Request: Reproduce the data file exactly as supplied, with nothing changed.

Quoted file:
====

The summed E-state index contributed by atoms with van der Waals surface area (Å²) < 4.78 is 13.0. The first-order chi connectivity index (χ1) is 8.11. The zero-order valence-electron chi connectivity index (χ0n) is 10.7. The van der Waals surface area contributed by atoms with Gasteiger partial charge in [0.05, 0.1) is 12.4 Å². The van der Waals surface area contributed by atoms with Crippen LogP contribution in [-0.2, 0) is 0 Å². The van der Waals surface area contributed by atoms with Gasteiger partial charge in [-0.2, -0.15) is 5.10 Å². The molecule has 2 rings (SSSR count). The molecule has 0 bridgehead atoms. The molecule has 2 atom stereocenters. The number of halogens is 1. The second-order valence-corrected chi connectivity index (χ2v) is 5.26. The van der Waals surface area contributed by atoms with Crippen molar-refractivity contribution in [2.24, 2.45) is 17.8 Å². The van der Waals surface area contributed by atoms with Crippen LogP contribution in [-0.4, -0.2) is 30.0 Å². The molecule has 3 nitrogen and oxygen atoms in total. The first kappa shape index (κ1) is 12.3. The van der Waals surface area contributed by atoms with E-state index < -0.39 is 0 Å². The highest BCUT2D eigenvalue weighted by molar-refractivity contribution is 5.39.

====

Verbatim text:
The summed E-state index contributed by atoms with van der Waals surface area (Å²) < 4.78 is 13.0. The first-order chi connectivity index (χ1) is 8.11. The zero-order valence-electron chi connectivity index (χ0n) is 10.7. The van der Waals surface area contributed by atoms with Gasteiger partial charge in [0.05, 0.1) is 12.4 Å². The van der Waals surface area contributed by atoms with Crippen LogP contribution in [-0.2, 0) is 0 Å². The van der Waals surface area contributed by atoms with Gasteiger partial charge in [-0.2, -0.15) is 5.10 Å². The molecule has 2 rings (SSSR count). The molecule has 0 bridgehead atoms. The molecule has 2 atom stereocenters. The number of halogens is 1. The second-order valence-corrected chi connectivity index (χ2v) is 5.26. The van der Waals surface area contributed by atoms with Crippen molar-refractivity contribution in [2.24, 2.45) is 17.8 Å². The van der Waals surface area contributed by atoms with Crippen LogP contribution in [-0.4, -0.2) is 30.0 Å². The molecule has 3 nitrogen and oxygen atoms in total. The first kappa shape index (κ1) is 12.3. The van der Waals surface area contributed by atoms with E-state index < -0.39 is 0 Å². The highest BCUT2D eigenvalue weighted by molar-refractivity contribution is 5.39.